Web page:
Vancouver — The fiancée of pro-marijuana activist Marc Emery is "terrified" to think what the future holds after her partner was arrested in Halifax on Friday and charged with selling marijuana seeds over the Internet to customers in the United States.

"I think this is a complete outrage," said Cheryl Redick, who lives with the self-proclaimed "prince of pot" in a Vancouver apartment, not far from his hemp store in the city's Gastown district.

The couple's lives have been turned upside down after a U.S. federal grand jury indicted him on charges of conspiracy to distribute marijuana and conspiracy to engage in money laundering.

Mr. Emery, who is to appear at a bail hearing in Vancouver tomorrow, might be extradited for trial in the United States, where he could receive a jail term ranging from 10 years to life.

Ms. Redick, who talked to her fiancée by phone for about five minutes Saturday, said he was still in a holding cell in Halifax and sounded depressed.

"It's a very bleak feeling for him right now," she said. "I think he feels scared."

After he was arrested by RCMP officers in Halifax, police in Vancouver burst into the couple's apartment at noon on Friday. They seized Ms. Redick's personal computer and other belongings, including an address book.

Now that Mr. Emery's Internet business -- Emery Seeds -- has been shut down, he will no longer be able to afford lease payments on his Ford Thunderbird and the couple will likely have to move in with relatives, according to Ms. Redick, who runs a furniture design business.

"It's outrageous that the U.S. should be allowed to come into Canada and interfere with our laws."

Two other marijuana activists, Michelle Rainey-Fenkarek and Gregory Williams, were arrested in Vancouver on Friday on the same charges.

Ms. Rainey-Fenkarek has been released on bail, according to Ms. Redick.

Some observers see the charges against the three activists as a sure sign that U.S. drug-enforcement officials are flexing their muscles to stem the flow of B.C. marijuana over the border.

RCMP officers in Halifax were acting on a search warrant signed by Associate Chief Justice Patrick Dohm of the B.C. Supreme Court, who agreed there were reasonable grounds to believe that conspiracy, a charge over which the United States has jurisdiction, had been committed.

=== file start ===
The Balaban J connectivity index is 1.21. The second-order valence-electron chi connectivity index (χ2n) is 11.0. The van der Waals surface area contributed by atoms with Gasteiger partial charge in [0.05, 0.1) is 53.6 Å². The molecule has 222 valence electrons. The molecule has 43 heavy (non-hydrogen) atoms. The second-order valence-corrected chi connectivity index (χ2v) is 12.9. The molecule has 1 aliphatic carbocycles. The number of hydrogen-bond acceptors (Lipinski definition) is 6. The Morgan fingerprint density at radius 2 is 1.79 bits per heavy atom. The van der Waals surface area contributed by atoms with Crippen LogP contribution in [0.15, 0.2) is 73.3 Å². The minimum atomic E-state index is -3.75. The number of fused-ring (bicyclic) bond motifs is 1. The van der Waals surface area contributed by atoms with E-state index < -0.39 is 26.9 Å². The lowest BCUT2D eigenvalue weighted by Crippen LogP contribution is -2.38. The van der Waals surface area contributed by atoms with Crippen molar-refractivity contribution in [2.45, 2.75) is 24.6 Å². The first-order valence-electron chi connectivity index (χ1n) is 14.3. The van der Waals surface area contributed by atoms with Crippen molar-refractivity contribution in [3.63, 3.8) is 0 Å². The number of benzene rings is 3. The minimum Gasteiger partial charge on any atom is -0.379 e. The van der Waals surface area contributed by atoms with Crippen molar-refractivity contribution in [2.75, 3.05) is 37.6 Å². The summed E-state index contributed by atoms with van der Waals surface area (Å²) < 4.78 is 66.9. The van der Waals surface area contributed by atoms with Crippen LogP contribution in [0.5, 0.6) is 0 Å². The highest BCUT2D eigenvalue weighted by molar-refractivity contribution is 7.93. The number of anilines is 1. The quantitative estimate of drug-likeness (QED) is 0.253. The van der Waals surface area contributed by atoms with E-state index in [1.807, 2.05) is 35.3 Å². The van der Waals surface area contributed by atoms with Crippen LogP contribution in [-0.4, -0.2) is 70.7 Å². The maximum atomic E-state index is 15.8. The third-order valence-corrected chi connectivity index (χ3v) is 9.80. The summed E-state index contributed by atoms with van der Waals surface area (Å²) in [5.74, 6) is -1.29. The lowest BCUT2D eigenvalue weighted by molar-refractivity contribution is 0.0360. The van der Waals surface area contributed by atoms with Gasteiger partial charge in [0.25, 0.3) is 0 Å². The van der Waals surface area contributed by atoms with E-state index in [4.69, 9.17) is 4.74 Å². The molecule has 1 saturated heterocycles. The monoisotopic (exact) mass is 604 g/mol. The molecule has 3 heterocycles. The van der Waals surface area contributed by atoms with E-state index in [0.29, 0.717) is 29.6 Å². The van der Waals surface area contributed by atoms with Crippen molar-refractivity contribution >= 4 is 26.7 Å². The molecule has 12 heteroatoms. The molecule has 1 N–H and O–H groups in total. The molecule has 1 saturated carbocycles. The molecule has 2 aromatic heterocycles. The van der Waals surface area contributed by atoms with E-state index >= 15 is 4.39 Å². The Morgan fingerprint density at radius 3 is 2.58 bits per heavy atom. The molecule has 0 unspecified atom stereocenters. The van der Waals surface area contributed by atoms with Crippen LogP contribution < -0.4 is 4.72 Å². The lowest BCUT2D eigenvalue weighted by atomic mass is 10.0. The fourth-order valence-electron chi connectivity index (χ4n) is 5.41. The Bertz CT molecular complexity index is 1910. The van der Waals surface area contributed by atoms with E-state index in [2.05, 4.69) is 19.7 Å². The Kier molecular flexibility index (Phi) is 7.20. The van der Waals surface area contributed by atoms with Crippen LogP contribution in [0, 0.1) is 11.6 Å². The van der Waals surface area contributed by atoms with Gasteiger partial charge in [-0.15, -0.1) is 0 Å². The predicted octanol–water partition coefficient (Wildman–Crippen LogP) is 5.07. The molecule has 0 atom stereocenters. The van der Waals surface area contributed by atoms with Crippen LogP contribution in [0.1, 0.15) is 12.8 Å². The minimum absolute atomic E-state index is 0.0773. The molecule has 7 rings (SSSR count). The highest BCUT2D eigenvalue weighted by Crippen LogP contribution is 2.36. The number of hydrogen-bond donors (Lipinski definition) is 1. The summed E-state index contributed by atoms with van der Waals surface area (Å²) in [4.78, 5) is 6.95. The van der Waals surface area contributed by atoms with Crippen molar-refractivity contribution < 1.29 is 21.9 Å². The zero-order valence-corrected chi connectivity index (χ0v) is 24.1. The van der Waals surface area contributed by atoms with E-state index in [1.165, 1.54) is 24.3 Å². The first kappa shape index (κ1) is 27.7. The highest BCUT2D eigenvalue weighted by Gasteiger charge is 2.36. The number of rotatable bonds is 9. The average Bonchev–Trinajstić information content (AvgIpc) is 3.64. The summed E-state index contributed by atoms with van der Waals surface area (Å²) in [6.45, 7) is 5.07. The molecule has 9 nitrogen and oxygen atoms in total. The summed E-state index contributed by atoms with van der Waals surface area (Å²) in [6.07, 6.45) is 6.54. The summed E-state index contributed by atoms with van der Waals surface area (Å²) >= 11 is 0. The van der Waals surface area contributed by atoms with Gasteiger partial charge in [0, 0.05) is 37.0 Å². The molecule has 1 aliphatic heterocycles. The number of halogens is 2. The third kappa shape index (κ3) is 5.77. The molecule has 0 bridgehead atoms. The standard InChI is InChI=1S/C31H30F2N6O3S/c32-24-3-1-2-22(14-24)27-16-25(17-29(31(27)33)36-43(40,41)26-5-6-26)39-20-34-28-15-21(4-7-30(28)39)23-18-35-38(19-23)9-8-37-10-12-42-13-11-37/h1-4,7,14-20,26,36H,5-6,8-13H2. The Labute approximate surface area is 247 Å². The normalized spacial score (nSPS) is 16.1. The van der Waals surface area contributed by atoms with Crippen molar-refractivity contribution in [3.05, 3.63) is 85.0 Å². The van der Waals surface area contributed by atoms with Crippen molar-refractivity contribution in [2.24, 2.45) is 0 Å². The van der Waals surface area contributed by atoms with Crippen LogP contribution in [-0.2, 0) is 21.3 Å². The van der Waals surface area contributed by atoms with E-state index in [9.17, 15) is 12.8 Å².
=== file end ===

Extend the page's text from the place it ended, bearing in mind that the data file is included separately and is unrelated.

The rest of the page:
The arrests raise the question of how far another country should be allowed to go in trying to influence the way in which Canadian police deal with a substance that many Canadians consider to be an acceptable recreational tool.

"If Mr. Emery was a person who had been suspected of homicide in the U.S., we wouldn't have any problem with what was done at all," said Neil Boyd, a criminology professor at Simon Fraser University in Burnaby.

He said Mr. Emery has been able to operate his marijuana seed business for more than a decade in Canada, where pot possession has traditionally not been vigorously policed as a criminal act.

"For us to send Mr. Emery to the U.S. to face what might be life imprisonment would seem to me to be ceding a certain amount of our sovereignty in terms of how we want to see Canadian citizens treated for certain kinds of behaviour."

Prof. Boyd said the arrest of a high-profile Canadian marijuana advocate is an indication that the United States is out of step with Britain and other European countries, which have been moving to decriminalize pot possession.

"Holland has been a regulator of marijuana for over 30 years," he added.

In addition to running his business, Mr. Emery leads the B.C. Marijuana Party and, according to his fiancée, has spent hundreds of thousands of dollars of his own money to help heroin and cocaine addicts .

He has four children from previous marriages.